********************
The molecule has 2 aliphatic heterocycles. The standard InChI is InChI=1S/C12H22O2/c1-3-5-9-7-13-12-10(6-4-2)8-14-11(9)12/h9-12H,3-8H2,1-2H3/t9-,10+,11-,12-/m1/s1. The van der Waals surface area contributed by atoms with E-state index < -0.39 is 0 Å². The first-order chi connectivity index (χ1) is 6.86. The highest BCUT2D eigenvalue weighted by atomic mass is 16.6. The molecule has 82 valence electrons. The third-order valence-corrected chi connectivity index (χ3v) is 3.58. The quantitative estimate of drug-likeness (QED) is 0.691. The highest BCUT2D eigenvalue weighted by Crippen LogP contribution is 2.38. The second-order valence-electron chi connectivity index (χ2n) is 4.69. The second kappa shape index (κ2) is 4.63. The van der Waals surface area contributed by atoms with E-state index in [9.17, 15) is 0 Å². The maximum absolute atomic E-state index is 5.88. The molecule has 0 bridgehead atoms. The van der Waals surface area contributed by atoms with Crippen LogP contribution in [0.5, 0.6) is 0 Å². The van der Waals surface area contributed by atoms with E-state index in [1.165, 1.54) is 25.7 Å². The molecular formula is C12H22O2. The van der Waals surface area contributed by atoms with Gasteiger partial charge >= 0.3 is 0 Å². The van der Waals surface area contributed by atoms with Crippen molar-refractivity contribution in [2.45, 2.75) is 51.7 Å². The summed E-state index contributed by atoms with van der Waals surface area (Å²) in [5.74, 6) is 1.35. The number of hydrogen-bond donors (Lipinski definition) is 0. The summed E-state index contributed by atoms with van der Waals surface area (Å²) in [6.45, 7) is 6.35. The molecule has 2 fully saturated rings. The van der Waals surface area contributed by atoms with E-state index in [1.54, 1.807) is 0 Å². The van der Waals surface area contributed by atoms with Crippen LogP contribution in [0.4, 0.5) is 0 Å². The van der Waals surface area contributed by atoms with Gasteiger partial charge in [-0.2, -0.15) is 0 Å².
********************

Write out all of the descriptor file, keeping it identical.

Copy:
The molecule has 2 aliphatic heterocycles. The standard InChI is InChI=1S/C12H22O2/c1-3-5-9-7-13-12-10(6-4-2)8-14-11(9)12/h9-12H,3-8H2,1-2H3/t9-,10+,11-,12-/m1/s1. The van der Waals surface area contributed by atoms with E-state index < -0.39 is 0 Å². The first-order chi connectivity index (χ1) is 6.86. The highest BCUT2D eigenvalue weighted by atomic mass is 16.6. The molecule has 82 valence electrons. The third-order valence-corrected chi connectivity index (χ3v) is 3.58. The quantitative estimate of drug-likeness (QED) is 0.691. The highest BCUT2D eigenvalue weighted by Crippen LogP contribution is 2.38. The second-order valence-electron chi connectivity index (χ2n) is 4.69. The second kappa shape index (κ2) is 4.63. The van der Waals surface area contributed by atoms with E-state index in [9.17, 15) is 0 Å². The maximum absolute atomic E-state index is 5.88. The molecule has 0 bridgehead atoms. The van der Waals surface area contributed by atoms with Crippen LogP contribution in [0.5, 0.6) is 0 Å². The van der Waals surface area contributed by atoms with E-state index in [1.165, 1.54) is 25.7 Å². The molecular formula is C12H22O2. The van der Waals surface area contributed by atoms with Gasteiger partial charge >= 0.3 is 0 Å². The van der Waals surface area contributed by atoms with Crippen molar-refractivity contribution in [2.45, 2.75) is 51.7 Å². The summed E-state index contributed by atoms with van der Waals surface area (Å²) in [5.74, 6) is 1.35. The number of hydrogen-bond donors (Lipinski definition) is 0. The summed E-state index contributed by atoms with van der Waals surface area (Å²) in [6.45, 7) is 6.35. The molecule has 2 fully saturated rings. The van der Waals surface area contributed by atoms with E-state index in [1.54, 1.807) is 0 Å². The van der Waals surface area contributed by atoms with Crippen LogP contribution in [0.4, 0.5) is 0 Å². The van der Waals surface area contributed by atoms with Gasteiger partial charge in [-0.2, -0.15) is 0 Å².